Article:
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Citizenship Applications

Dáil Éireann Debate, Tuesday - 15 February 2022

Tuesday, 15 February 2022

Questions (615)

Carol Nolan

Question:

615. Deputy Carol Nolan asked the Minister for Justice the number of applications made by persons wishing to reacquire their Irish citizenship after having renounced it from 2012 to date; and if she will make a statement on the matter. [8364/22]

View answer

Written answers (Question to Justice)

The table below sets out the statistics sought by the Deputy for the requested years.

Year

Number of people that reacquired Irish Citizenship

2012

2

2013

5

2014

4

2015

6

2016

8

2017

16

2018

8

2019

19

2020

10

2021

4

The general rules in relation to the re-acquisition of Irish citizenship differ, depending on whether or not the person concerned has a constitutional entitlement to Irish citizenship. Where a person has a constitutional entitlement to citizenship, such entitlement subsists even where the person renounces their citizenship — in other words even though the person has renounced their citizenship they remain constitutionally entitled to it. In practice, such a person can exercise that subsisting entitlement by simply declaring his or her citizenship in the prescribed manner.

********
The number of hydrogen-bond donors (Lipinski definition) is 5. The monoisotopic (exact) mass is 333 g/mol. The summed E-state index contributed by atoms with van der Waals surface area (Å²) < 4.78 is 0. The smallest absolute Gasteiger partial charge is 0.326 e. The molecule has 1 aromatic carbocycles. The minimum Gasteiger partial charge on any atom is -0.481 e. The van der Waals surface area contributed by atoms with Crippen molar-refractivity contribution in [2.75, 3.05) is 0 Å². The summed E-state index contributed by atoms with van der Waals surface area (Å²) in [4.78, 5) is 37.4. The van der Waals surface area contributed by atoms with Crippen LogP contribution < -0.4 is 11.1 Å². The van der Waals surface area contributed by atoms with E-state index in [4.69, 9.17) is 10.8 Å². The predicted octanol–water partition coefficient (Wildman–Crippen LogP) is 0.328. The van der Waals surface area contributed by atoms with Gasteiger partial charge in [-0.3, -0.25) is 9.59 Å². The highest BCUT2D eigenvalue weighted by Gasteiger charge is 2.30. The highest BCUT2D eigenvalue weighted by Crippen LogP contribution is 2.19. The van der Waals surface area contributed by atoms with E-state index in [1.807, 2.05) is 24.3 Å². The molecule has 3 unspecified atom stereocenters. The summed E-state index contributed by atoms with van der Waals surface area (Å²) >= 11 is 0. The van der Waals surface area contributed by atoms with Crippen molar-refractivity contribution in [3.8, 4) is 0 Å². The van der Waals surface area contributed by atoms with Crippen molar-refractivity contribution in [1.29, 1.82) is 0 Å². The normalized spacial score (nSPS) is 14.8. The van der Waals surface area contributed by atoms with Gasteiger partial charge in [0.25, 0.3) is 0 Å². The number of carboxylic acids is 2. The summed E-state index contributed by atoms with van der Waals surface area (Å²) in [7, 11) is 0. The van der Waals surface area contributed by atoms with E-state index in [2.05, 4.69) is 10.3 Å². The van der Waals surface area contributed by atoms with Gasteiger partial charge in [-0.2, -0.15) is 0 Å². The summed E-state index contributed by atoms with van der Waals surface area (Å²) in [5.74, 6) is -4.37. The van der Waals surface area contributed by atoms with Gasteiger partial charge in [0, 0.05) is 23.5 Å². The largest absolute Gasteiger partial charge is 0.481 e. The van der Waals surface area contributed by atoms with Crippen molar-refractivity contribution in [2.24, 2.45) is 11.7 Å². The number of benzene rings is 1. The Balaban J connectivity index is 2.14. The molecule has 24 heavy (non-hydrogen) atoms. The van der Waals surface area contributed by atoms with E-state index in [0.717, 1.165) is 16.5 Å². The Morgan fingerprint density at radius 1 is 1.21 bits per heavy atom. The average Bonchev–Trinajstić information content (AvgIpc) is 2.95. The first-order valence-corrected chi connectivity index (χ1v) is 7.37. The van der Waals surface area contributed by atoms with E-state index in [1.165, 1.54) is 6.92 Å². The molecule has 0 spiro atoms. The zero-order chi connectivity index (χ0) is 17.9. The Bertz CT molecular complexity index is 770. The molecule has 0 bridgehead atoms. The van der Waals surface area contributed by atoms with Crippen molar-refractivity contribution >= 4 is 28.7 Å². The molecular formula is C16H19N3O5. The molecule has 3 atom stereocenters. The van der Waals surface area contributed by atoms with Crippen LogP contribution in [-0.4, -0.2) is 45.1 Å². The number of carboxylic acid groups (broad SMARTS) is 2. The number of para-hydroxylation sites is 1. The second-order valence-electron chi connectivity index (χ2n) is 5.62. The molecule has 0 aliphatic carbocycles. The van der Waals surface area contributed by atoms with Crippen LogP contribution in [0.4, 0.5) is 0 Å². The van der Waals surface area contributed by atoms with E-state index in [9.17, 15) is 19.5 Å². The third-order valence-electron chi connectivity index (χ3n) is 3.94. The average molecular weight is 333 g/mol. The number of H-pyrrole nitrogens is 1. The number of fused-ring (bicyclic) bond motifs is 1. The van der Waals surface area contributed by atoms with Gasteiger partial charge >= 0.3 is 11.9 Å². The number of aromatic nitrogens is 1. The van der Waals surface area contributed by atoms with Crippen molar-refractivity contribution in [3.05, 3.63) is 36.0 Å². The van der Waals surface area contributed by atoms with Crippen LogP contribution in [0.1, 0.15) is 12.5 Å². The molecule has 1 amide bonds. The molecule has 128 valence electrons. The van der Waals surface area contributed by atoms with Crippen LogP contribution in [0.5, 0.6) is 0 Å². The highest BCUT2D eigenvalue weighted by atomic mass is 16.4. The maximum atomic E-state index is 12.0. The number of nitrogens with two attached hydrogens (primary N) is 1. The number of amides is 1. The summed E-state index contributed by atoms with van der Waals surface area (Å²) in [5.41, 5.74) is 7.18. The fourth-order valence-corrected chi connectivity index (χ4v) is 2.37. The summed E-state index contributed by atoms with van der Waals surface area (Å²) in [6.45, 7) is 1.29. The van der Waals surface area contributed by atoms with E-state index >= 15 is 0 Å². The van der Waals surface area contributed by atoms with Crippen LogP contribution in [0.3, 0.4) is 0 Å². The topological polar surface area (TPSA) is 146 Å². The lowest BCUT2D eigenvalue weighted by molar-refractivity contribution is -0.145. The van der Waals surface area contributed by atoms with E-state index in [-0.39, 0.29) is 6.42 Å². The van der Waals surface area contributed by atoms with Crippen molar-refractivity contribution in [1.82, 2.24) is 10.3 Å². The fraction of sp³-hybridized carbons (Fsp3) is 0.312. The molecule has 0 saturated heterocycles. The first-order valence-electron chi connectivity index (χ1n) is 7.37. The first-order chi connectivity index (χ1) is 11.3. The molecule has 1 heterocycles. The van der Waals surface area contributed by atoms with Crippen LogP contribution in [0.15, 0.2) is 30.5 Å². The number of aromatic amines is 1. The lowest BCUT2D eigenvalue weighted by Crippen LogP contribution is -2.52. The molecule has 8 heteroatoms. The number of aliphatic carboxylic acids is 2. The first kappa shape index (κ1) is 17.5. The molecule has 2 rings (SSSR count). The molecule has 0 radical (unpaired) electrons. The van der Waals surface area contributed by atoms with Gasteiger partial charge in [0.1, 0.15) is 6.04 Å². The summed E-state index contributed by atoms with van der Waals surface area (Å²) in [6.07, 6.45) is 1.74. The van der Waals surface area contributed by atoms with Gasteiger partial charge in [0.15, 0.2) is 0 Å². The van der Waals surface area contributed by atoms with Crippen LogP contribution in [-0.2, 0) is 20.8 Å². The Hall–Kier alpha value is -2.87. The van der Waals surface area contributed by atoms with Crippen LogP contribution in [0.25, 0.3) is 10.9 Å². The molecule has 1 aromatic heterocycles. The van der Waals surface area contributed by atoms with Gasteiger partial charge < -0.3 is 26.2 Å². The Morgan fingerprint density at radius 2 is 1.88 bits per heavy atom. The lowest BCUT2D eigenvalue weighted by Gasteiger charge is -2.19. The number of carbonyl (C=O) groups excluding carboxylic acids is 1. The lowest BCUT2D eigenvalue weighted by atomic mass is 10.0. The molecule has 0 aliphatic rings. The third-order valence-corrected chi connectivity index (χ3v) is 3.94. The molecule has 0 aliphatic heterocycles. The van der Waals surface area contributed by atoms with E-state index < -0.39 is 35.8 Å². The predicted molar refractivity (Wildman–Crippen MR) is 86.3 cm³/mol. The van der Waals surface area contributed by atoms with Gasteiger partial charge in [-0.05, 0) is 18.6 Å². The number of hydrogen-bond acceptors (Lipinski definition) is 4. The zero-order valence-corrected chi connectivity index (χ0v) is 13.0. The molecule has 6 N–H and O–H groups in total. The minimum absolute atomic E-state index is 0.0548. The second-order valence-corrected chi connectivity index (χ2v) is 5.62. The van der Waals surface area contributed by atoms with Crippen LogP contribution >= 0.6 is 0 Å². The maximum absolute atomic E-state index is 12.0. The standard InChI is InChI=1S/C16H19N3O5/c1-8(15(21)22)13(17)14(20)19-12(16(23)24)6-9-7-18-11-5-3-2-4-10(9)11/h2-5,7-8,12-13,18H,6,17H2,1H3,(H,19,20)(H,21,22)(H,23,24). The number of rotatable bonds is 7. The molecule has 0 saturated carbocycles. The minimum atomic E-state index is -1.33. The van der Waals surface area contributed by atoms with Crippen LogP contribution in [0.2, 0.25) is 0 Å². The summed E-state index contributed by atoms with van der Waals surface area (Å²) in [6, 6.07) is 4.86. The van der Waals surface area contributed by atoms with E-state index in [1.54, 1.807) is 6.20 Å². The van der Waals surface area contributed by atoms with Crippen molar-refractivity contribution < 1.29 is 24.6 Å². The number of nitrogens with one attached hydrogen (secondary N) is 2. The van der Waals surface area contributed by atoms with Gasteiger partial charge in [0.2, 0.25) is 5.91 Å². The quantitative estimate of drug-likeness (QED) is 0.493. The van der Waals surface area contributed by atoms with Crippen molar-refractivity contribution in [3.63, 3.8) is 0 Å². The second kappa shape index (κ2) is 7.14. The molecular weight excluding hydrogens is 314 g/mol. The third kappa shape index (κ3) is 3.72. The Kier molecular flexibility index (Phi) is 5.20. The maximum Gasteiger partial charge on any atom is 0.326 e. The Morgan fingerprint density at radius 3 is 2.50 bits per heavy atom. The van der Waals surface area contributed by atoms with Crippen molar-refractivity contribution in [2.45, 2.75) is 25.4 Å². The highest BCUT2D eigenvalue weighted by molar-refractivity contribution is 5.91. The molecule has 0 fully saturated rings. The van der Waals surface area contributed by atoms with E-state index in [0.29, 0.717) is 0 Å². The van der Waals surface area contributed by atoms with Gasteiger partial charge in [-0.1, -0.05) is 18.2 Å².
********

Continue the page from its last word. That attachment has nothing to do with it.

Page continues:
In all other cases, the position is set out under Section 21 of the Irish Nationality and Citizenship Act 1956, which covered all Irish citizens at the time of its enactment. This Section provided that an Irish citizen of full age, who was a citizen of another country and for that reason desired to renounce their Irish citizenship, could do so by lodging a declaration of alienage. A condition was that the person concerned was ordinarily resident outside the State. To re-acquire citizenship, they would have to apply for naturalisation.

With one exception, this remains the position in relation to all former Irish citizens who do not have a constitutional entitlement to Irish citizenship. This includes people who acquired Irish citizenship by descent alone, by post-nuptial declaration and through the naturalisation process.

It also includes people born in the island of Ireland on or after 24 June 2004, who, at the time of their birth, do not have at least one parent who is or is entitled to be an Irish citizen. The one exception arises in this type of case. If born between 24 June 2004 and 1 January 2005 (the date of implementation of the relevant provisions of the Irish Nationality and Citizenship Act 2004), they continue to be dealt with for the purposes of re-acquisition after renunciation as if they are constitutionally entitled to citizenship. This exception is simply a reflection of the passage of time between the enactment of the constitutional amendment and the implementation of the primary legislation and the prospective approach taken in matters of this nature.

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